Coco Chanel said, “Fashion is not something that exists in dresses only. Fashion is in the sky, in the street, fashion has to do with ideas, the way we live, what is happening”  and now Fashion is in our courtrooms. In the fashion world, designers must combat two arch enemies—knockoffs and counterfeits.  On September 20, 2012, the Senate Committee on the Judiciary voted for the Innovative Design Protection Act of 2012 (a.k.a. the “Fashion Bill”) to proceed to the Senate floor without amendment, and on December 20, the bill was placed on the Senate legislative calendar. The Fashion Bill extends copyright protection for three years to fashion designs that “(i) are the result of a designer’s own creative endeavor; and (ii) provide a unique, distinguishable, non-trivial and non-utilitarian variation over prior designs for similar types of articles.”

Proponents of the law, including major fashion houses, claim it would provide more protection for fashion designers by closing existing gaps in U.S. copyright law. In the past several months alone, Yves Saint Laurent has been granted eight design patents by the U.S. Patent and Trademark Office (“USPTO”). Louis Vuitton has added roughly 6 design patents to its roster. This is certainly not a new tactic, as brands have been utilizing design patent protection for decades, but others have begun to follow suit, relying significantly on this form of protection, which extends to the “new, original, and ornamental design for an article of manufacture.” In short: the appearance of a functional item, such as a purse or shoe. Because neither trademark nor copyright law tends to extend to garments and accessories in their entirety, copying is almost entirely legal in the U.S., save for the protection afforded by design patents. Hence, the increasing reliance on this form of protection, which provides the owner with the right to prevent others from making, using, or selling a product that so resembles the patented product that an "ordinary observer" might purchase the infringing article, thinking it was the patented product.  Such protection lasts for between 14 and 15 years, depending on the date of filing.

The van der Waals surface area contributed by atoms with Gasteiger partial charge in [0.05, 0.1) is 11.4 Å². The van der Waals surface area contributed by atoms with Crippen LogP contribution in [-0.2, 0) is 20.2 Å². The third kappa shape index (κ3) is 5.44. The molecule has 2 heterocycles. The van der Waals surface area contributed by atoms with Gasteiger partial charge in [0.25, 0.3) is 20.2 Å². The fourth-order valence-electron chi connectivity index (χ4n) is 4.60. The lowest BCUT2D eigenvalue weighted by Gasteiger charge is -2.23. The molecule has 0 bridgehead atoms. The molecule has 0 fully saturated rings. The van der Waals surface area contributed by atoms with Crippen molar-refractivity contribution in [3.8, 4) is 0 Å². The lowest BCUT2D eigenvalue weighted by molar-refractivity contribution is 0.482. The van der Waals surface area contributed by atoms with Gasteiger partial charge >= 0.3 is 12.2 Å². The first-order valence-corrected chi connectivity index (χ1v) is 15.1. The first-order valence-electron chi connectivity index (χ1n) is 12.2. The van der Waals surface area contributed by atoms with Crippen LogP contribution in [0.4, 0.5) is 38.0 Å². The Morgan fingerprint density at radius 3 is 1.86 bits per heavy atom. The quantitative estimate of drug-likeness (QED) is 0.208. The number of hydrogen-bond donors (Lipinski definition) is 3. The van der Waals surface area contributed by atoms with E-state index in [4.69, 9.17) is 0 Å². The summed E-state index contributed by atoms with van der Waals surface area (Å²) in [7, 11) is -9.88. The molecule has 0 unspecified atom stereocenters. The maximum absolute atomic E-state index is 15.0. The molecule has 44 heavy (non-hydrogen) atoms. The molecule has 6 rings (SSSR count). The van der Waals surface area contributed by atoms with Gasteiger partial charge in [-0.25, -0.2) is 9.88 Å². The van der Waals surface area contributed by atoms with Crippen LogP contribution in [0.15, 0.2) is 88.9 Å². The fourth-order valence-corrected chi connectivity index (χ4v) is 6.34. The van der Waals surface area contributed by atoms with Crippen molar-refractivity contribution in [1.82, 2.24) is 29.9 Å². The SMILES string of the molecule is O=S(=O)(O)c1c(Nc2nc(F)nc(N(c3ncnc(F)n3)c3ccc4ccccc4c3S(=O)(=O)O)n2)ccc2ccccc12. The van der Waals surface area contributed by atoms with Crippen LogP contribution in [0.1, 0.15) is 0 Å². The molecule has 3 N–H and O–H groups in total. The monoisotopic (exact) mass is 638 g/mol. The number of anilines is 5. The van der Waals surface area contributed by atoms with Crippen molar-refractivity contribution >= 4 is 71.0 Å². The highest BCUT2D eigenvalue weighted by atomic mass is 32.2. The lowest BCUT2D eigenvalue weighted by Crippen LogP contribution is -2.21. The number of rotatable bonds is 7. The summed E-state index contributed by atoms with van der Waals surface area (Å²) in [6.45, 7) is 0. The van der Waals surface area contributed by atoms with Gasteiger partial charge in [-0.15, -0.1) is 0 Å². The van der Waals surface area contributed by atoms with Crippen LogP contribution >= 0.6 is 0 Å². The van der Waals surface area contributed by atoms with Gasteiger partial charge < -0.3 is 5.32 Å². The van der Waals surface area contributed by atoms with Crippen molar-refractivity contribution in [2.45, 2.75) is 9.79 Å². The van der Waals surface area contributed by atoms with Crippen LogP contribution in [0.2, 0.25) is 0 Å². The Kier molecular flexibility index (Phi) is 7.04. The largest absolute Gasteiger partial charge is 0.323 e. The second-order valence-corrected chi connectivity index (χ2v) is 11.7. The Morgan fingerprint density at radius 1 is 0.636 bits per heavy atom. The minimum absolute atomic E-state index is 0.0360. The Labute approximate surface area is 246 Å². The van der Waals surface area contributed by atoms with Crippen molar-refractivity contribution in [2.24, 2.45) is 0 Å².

As such, we tend to see such protection sought only by brands for their staple items, and only by brands with thousands of dollars to spend on each single patent. While design patents generally tend to be far less commonly utilized in the fashion industry than other forms of intellectual property, namely, copyright and trademarks, they make sense for brands with significant accessory businesses, such as Bottega Veneta or Louis Vuitton. These brands not only have the resources to spend to protect their designs, but many of their accessories – whether it is a shoe or a purse – also tend to become brand staples, making a design patent a worthwhile investment. This is obviously distinct from a very season-specific top or dress, for instance, which houses tend to show for a single collection and never re-introduce in any significant manner.

While statistics are not available for fashion-related design patents alone, design patent filings as a whole have been increasing since the 1960’s. In the past several years, the number of design patent filings has been growing by at least.

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